window farming

In Process

Consider the meal I just served up: Skagit River Ranch breakfast sausage, Skagit River Ranch eggs (scrambled), organic (storebought) applesauce, and toast (made out of organic, storebought, HFCS- and soybean-oil-free bread). Other than frying up the sausage and scrambling the eggs and hitting "toast," I really didn't do a thing for this meal. When my husband gets home, he can scramble himself some more Skagit eggs and throw in some Whole Foods spinach. So, effectively, we ate a semi-typical American meal, in that a high percentage of it was processed. In other respects it was entirely different, being free of green-guilt and curious additives.

The New York Times recently ran this interesting graphic, comparing American eating habits with others' worldwide, and--surprise!--we win again. This time the medal is for Highest Consumption of Processed Foods. Our family is doing its part--breakfast cereal like it's going out of style, dairy products, salad dressing and condiments, dried pasta, bread, canned vegetables (BPA, or no BPA). And we're a household that actually cooks six days a week, tonight's meal notwithstanding. If you're like me (i.e., lazy), you'll just think, "Dang it!" and, after stifling that twinge of guilt, keep on with your processed ways.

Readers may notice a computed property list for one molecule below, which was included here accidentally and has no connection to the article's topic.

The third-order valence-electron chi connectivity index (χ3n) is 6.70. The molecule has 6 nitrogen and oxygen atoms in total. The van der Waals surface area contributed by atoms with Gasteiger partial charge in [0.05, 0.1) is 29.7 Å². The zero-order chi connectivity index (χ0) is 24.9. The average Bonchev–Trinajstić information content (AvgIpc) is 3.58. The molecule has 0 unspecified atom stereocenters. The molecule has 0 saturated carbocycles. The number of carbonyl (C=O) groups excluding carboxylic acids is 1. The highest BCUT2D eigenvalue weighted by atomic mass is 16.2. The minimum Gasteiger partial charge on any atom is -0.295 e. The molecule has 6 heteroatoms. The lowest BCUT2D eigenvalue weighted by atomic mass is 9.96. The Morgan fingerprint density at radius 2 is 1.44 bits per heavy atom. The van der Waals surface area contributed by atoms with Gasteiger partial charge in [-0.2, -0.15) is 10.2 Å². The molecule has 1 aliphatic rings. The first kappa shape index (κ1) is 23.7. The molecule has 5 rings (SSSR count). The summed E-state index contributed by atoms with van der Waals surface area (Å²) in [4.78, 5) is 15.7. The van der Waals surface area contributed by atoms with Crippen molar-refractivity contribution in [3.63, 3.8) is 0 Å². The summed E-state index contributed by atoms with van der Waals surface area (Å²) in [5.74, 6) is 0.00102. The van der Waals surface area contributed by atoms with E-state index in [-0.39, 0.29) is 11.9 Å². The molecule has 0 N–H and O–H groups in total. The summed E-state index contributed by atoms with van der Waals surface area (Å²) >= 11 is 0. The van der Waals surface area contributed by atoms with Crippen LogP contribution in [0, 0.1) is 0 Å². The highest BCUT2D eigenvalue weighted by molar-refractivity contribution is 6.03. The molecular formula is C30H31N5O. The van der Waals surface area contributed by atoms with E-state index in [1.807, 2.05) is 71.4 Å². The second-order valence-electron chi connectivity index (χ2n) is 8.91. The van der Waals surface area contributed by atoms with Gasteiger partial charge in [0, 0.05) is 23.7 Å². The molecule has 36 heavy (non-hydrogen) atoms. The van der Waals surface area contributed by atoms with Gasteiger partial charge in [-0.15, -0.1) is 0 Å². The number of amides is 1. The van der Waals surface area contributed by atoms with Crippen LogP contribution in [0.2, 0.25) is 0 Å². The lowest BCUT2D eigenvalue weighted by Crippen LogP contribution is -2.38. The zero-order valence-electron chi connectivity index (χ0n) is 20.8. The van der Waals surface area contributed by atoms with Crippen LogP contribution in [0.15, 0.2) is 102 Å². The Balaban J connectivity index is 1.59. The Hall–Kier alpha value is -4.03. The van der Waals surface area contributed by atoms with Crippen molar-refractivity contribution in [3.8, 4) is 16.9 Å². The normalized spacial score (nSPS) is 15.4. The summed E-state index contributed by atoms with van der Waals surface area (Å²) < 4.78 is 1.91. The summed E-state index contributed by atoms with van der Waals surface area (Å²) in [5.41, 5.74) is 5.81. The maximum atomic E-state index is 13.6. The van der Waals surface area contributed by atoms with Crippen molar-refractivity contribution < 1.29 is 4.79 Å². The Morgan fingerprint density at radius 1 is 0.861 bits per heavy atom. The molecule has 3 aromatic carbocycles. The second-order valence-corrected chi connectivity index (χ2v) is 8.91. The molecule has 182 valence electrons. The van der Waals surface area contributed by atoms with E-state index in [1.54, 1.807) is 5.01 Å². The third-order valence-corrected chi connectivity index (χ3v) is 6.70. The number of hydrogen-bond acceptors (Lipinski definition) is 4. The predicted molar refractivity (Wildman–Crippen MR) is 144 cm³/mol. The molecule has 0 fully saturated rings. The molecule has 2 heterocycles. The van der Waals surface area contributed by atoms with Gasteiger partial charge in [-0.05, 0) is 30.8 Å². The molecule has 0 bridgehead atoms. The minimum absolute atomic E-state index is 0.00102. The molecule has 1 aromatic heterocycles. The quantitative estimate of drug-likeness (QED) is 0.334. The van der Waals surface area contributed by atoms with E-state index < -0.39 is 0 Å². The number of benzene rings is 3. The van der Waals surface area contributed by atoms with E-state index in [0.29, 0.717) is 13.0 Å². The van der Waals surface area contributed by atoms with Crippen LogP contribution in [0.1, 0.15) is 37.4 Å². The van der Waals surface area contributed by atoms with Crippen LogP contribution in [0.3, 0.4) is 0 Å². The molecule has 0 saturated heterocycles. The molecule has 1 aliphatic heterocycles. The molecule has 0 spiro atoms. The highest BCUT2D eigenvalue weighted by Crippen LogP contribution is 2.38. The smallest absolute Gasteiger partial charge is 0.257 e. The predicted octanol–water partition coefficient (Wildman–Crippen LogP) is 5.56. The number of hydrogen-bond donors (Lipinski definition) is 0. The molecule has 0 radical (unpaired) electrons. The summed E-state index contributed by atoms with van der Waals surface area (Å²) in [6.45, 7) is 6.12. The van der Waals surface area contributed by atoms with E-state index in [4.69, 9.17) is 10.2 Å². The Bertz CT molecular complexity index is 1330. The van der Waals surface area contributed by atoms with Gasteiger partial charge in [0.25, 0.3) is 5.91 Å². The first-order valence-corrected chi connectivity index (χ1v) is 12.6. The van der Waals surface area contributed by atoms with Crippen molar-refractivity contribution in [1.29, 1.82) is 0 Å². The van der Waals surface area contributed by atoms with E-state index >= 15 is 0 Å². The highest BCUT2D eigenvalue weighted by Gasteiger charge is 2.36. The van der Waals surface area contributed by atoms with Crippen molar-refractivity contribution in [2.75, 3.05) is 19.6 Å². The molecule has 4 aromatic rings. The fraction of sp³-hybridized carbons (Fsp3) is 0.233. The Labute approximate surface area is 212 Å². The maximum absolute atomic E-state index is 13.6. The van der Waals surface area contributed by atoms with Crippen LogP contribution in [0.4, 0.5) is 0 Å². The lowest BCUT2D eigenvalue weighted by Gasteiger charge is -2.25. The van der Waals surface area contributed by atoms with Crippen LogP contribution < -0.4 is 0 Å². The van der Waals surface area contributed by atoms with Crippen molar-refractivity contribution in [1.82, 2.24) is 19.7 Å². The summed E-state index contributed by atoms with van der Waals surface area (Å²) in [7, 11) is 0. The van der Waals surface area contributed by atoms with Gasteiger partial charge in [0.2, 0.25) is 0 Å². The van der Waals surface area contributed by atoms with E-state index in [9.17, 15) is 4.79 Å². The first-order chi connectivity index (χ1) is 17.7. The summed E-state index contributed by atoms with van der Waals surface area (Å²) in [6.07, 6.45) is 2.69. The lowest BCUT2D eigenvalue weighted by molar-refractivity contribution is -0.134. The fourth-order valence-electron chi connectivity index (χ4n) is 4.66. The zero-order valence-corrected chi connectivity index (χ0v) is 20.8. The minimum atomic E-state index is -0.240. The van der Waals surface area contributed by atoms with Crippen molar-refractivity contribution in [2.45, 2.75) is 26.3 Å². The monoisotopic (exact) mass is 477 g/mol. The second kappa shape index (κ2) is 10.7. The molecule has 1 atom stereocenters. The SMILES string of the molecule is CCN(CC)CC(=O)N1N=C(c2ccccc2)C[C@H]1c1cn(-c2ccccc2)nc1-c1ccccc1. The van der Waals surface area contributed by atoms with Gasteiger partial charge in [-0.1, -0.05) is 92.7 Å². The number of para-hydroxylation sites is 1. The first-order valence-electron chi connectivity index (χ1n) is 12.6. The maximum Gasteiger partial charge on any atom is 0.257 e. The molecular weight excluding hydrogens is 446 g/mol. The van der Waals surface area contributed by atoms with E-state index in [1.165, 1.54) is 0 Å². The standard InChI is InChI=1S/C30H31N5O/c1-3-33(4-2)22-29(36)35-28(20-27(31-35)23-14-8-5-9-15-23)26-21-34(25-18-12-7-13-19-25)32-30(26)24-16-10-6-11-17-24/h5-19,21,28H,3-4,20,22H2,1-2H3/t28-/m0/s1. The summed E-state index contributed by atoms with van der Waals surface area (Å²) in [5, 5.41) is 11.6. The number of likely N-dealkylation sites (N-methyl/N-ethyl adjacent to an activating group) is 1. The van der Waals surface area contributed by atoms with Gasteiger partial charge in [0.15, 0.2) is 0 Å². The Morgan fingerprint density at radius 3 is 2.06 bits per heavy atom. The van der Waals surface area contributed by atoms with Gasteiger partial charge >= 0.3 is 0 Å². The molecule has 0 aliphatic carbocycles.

But for those of you who have already purged your pantries and churned your own butter and wonder if there are any mountains left to climb, you may want to check out this NPR article on window farming. Seriously. These people set up hydroponic systems in their apartment windows made out of bottles and such and swap tips online with each other and grow everything from herbs to peppers(!!!).

Let me know if any of you out there give this a try. We'd be happy to drop in for dinner and help you eat some of your harvest. I'll even bring the bottle of balsamic vinaigrette.